These people are all victims of the modern epidemic known as “texting while walking.”
The rise of texting while walking and its associated perils have been well documented by the Pew Research Center, which has posted an analysis of the situation based on a survey from mid-2012. The findings? Fifty-three percent of all adult mobile phone owners have been either on the giving or receiving end of a “distracted walking encounter.” Not to be confused with an “illicit encounter” or a “missed connection,” these behaviors are most prevalent amongst the young (in particular ages 18-24). Those with a smartphone are especially likely to engage in said behavior (32 percent of users compared with 14 percent of non-smartphone owners), according to the study.
Now some towns are going so far as to ban the practice. In Fort Lee, N.J., pedestrians can be fined $85 for the sin of texting while walking, and in New York City, lawmakers have sought to implement a $100 fine. Enforcement, though, is another issue.
Numerous victims have been moved to speak out on the subject, as did one woman in South Bend, Ind., who recently fell into a river while walking. “I couldn’t let pride stand in my way of warning other people to not drive and text or walk and text,” she said. “It can be dangerous.”
And The Times is on it. “Let’s stop acting like hollowed-out zombies, with BlackBerrys and iPhones replacing eye contact, handshakes and face-to-face conversations,” filmmaker Casey Neistat wrote recently in The New York Times‘ op-ed pages. “It’s time to live once again in the present and simply be where we are.”
All Zen advice aside, the best reason not to text and walk is one that’s best relayed by statistics. The U.S. Consumer Product Safety Commission says 1,152 pedestrians were treated in emergency rooms in 2011 upon being injured while using a cell phone or other electronic device.
Pew has distilled the hazards in a chart. Behold, the percentage of cell-phone owners in each age bracket who have bumped into something or been bumped into by others who were distracted by their phones:
What We're Following See More »
When it comes to name-calling among America's upper echelon of politicians, there may be perhaps no greater spat than the one currently going on between Sen. Elizabeth Warren and Donald Trump. While receiving an award Tuesday night, she continued a months-long feud with the presumptive GOP presidential nominee. Calling him a "small, insecure moneygrubber" who probably doesn't know three things about Dodd-Frank, she said he "will NEVER be president of the United States," according to her prepared remarks."We don't know what Trump pays in taxes because he is the first presidential nominee in 40 years to refuse to disclose his tax returns. Maybe he’s just a lousy businessman who doesn’t want you to find out that he’s worth a lot less money than he claims." It follows a long-line of Warren attacks over Twitter, Facebook and in interviews that Trump is a sexist, racist, narcissistic loser. In reply, Trump has called Warren either "goofy" or "the Indian"—referring to her controversial assertion of her Native American heritage.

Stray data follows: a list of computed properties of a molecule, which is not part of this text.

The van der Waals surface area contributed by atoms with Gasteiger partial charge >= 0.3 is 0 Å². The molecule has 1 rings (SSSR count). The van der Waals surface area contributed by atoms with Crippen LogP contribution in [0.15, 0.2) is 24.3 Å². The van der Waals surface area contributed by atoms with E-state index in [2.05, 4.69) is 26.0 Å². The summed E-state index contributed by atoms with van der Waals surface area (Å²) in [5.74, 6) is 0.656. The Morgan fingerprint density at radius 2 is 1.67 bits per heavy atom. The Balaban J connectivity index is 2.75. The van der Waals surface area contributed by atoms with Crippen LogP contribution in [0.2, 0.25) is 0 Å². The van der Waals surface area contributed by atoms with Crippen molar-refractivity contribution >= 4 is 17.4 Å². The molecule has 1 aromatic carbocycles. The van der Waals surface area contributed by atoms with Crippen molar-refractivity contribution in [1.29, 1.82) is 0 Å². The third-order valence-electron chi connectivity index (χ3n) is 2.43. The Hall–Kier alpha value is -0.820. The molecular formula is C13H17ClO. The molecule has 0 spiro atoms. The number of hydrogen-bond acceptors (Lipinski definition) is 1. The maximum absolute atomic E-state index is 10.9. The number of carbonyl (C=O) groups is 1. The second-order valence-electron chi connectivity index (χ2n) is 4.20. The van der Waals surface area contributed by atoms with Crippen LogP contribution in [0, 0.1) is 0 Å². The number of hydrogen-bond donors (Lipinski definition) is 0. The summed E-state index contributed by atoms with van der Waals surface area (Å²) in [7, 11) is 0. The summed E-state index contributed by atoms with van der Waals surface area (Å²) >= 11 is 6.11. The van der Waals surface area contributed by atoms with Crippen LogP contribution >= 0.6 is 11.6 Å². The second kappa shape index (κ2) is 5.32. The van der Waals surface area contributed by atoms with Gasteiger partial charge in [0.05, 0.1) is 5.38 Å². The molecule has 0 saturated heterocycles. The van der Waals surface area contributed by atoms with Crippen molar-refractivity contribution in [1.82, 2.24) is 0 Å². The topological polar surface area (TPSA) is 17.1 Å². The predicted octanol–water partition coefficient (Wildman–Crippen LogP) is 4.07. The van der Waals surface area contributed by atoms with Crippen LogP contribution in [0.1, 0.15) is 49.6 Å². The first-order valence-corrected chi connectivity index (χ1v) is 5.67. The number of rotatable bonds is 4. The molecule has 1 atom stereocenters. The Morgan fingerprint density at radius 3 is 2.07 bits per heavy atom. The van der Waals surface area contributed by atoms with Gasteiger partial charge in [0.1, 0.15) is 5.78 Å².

The House on Tuesday voted 403-12 "to pass an overhaul to the nation’s chemical safety standards for the first time in four decades. The Frank R. Lautenberg Chemical Safety for the 21st Century Act aims to answer years of complaints that the Environmental Protection Agency lacks the necessary authority to oversee and control the thousands of chemicals being produced and sold in the United States. It also significantly clamps down on states’ authorities, in an effort to stop a nationwide patchwork of chemical laws that industry says is difficult to deal with."
"Leaders of the Republican Party have begun internal deliberations over making fundamental changes to the way its presidential nominees are chosen, a recognition that the chaotic process that played out this year is seriously flawed and helped exacerbate tensions within the party." Among the possible changes: forbidding independent voters to cast ballots in Republican primaries, and "doubling the number of early states to eight."
Citing the unpredictable nature of this primary season and the possible leverage they could bring at the convention, John Kasich is hanging onto his 161 delegates. "Kasich sent personal letters Monday to Republican officials in the 16 states and the District of Columbia where he won delegates, requesting that they stay bound to him in accordance with party rules."
"Speaker Paul Ryan is changing the rules of how the House will consider spending measures to try to prevent Democrats from offering surprise amendments that have recently put the GOP on defense. ... Ryan announced at a House GOP conference meeting Tuesday morning that members will now have to submit their amendments ahead of time so that they are pre-printed in the Congressional Record, according to leadership aides." The change will take effect after the Memorial Day recess.